"Frightening" Digital Transition Content Security Act

This proposed US legislation would plug the "analog hole" by requiring specific DRM technology to be built into all consumer video products. It would allow content producers to control what consumers do with certain material that consumers choose to deal with in analog instead of digital form. Arstechnica calls this legislation "frightening", and for good reason ...it's not about piracy. It's about squeezing every last dollar out of our pockets if we want to do anything other than watch a live broadcast.

This is just another misguided attempt to control content. So why is this a bad thing? Off the top of my head:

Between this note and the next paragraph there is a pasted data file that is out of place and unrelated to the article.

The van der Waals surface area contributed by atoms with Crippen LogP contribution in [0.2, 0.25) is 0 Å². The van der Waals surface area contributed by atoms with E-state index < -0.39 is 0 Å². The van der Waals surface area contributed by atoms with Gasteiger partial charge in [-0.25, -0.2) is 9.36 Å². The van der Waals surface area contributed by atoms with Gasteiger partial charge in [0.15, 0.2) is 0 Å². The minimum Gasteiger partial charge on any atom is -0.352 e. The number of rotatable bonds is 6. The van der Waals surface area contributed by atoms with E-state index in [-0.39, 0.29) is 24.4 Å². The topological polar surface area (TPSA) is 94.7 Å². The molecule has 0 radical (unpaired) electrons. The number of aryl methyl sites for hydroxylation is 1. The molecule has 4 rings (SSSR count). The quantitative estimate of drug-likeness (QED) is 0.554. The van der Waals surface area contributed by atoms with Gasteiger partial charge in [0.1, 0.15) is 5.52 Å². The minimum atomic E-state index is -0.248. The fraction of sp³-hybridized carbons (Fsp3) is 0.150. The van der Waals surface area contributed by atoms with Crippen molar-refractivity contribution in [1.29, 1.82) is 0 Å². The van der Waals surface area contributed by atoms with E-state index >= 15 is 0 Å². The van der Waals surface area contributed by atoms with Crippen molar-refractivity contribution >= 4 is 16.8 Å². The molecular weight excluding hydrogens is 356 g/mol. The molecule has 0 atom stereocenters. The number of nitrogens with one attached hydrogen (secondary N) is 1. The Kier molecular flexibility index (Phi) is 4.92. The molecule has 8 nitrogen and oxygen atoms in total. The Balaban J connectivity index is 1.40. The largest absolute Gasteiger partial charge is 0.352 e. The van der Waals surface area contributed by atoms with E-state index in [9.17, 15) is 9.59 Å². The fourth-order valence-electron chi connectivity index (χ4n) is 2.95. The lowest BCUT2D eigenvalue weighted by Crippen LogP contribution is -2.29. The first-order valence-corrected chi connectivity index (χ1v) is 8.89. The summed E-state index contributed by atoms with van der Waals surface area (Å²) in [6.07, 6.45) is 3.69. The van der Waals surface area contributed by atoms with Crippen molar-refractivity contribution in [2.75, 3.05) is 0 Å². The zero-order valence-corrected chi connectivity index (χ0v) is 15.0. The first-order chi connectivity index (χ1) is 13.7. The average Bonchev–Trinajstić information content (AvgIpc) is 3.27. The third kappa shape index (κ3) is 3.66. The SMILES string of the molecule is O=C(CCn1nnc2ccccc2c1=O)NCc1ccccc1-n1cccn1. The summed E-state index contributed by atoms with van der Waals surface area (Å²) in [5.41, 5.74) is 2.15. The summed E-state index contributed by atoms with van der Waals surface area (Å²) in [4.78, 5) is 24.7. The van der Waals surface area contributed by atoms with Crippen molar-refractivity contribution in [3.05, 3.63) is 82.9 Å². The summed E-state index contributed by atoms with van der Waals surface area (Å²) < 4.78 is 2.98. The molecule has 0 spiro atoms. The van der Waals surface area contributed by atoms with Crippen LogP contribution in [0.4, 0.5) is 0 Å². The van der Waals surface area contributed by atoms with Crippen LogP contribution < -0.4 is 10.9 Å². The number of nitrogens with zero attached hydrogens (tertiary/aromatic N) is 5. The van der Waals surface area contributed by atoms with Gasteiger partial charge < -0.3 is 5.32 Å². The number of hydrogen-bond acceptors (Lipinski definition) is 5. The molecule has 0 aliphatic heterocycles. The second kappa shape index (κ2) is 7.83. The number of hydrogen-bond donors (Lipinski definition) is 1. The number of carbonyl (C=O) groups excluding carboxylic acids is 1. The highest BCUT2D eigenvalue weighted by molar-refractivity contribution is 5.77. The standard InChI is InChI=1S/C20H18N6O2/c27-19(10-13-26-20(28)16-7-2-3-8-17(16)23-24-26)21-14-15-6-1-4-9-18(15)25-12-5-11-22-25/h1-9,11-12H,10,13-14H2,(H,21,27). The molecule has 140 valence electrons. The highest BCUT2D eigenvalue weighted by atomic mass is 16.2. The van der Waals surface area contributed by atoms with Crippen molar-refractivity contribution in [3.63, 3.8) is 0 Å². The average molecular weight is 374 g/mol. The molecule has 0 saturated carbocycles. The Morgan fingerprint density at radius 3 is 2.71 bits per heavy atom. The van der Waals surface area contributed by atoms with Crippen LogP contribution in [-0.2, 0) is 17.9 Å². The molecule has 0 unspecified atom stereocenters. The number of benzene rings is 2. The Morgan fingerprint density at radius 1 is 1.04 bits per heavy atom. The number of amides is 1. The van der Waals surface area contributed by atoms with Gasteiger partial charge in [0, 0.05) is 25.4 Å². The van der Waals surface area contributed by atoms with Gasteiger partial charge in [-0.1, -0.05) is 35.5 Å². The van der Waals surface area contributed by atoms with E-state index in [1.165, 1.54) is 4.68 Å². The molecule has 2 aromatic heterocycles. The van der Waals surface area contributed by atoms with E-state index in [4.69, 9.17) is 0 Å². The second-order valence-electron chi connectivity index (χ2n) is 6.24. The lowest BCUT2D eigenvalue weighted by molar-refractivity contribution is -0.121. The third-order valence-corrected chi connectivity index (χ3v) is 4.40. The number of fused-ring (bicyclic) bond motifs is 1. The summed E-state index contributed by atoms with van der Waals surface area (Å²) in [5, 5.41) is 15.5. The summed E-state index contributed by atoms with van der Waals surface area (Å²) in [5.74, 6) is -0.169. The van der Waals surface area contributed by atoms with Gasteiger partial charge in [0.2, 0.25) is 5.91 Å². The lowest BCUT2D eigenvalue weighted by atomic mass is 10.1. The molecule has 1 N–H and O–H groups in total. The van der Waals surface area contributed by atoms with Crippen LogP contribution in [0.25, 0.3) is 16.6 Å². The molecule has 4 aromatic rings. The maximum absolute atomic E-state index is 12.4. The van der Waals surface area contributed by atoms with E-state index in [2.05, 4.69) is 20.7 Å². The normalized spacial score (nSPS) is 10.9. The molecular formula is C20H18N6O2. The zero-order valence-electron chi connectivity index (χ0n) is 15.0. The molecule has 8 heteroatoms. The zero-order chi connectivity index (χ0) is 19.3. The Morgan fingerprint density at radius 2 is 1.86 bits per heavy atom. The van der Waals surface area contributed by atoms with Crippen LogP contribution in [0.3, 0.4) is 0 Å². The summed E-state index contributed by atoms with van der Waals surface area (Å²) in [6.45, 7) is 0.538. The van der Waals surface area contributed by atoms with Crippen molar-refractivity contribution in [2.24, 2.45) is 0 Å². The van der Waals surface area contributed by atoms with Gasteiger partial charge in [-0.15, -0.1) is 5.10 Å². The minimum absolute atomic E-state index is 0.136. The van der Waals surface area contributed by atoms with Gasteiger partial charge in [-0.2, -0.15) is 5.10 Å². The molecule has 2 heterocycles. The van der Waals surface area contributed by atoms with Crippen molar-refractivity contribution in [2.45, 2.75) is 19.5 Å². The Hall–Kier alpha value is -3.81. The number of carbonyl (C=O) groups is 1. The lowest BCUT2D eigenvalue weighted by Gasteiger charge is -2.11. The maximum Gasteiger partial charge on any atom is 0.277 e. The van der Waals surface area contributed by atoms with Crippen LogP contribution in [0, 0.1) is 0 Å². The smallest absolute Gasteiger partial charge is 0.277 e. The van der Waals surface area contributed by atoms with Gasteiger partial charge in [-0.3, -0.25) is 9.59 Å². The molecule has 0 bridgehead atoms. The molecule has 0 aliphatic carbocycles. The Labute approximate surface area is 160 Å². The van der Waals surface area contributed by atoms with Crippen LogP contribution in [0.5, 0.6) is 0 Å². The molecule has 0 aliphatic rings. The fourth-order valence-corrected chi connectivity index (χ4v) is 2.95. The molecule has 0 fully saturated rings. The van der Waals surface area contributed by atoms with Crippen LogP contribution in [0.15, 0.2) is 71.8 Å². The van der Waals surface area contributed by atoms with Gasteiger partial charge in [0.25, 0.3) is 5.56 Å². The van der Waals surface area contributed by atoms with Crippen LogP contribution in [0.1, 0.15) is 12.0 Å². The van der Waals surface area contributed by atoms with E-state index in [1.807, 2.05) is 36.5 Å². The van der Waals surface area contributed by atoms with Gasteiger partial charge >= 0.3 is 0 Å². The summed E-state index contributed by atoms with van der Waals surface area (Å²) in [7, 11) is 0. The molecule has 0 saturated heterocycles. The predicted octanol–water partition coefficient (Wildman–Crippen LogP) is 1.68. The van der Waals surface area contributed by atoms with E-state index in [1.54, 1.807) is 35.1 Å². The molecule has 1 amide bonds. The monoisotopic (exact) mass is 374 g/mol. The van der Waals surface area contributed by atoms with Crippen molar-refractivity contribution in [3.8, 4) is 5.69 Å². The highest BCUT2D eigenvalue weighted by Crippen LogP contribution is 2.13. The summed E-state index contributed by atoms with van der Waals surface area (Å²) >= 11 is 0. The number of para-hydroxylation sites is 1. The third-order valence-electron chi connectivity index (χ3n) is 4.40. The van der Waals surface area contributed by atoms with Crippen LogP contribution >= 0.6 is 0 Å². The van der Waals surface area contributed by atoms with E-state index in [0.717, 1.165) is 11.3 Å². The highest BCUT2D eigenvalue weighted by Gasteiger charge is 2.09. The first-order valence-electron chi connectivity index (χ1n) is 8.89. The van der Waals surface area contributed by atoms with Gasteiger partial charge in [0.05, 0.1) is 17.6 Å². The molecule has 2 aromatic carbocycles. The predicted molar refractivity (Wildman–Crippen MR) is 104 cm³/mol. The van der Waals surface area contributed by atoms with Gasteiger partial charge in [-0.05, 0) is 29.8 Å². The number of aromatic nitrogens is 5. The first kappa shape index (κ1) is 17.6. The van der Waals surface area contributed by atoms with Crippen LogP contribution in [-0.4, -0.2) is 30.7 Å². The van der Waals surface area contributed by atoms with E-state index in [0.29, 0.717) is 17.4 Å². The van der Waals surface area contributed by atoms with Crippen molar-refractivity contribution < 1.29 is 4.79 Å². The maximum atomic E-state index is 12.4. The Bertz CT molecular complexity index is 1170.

- Tramples users rights (eg allows one to time shift only for 90 minutes - no more recording and watching it the next day)

- Allows creators to decide what "fair use" should be, not the law

- Stiffles technological advancement by dictating technology

- Poses extraterritorial effects when equipment manufacturers are forced to change product designs

- Prevents honest consumers from enjoying content in reasonable ways, but has no practical effect on commercial piracy

- Increases the cost of consumer equipment

- DRM/TPM often has unanticipated negative effects (Eg rootkit)

- Most DRM/TPM ends up being broken or worked around anyway, so is rarely effective in the long term

- Requiring specific tecnnology by law is never a good idea as technology changes faster than laws can

Read the arstechnica article

Read a CNet article

David CantonDRM